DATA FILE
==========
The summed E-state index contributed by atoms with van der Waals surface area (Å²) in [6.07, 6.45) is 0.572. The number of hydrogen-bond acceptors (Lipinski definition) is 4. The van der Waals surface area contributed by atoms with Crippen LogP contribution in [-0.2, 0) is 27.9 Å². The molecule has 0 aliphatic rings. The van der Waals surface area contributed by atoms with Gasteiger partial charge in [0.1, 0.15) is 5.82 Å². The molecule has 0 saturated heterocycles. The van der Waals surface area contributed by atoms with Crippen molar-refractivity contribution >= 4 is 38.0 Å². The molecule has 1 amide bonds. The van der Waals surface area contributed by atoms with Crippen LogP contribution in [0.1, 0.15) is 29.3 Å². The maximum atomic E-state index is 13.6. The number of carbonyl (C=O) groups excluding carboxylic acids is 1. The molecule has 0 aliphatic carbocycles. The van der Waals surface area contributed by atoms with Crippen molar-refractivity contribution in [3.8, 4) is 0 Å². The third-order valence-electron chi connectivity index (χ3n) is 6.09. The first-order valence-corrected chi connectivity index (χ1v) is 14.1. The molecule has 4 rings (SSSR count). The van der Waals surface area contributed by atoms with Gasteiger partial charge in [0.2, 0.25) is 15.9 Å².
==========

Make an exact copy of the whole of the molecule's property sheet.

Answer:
The summed E-state index contributed by atoms with van der Waals surface area (Å²) in [6.07, 6.45) is 0.572. The number of hydrogen-bond acceptors (Lipinski definition) is 4. The van der Waals surface area contributed by atoms with Crippen LogP contribution in [-0.2, 0) is 27.9 Å². The molecule has 0 aliphatic rings. The van der Waals surface area contributed by atoms with Gasteiger partial charge in [0.1, 0.15) is 5.82 Å². The molecule has 0 saturated heterocycles. The van der Waals surface area contributed by atoms with Crippen molar-refractivity contribution >= 4 is 38.0 Å². The molecule has 1 amide bonds. The van der Waals surface area contributed by atoms with Crippen LogP contribution in [0.1, 0.15) is 29.3 Å². The maximum atomic E-state index is 13.6. The number of carbonyl (C=O) groups excluding carboxylic acids is 1. The molecule has 0 aliphatic carbocycles. The van der Waals surface area contributed by atoms with Crippen molar-refractivity contribution in [3.8, 4) is 0 Å². The third-order valence-electron chi connectivity index (χ3n) is 6.09. The first-order valence-corrected chi connectivity index (χ1v) is 14.1. The molecule has 4 rings (SSSR count). The van der Waals surface area contributed by atoms with Gasteiger partial charge in [0.2, 0.25) is 15.9 Å².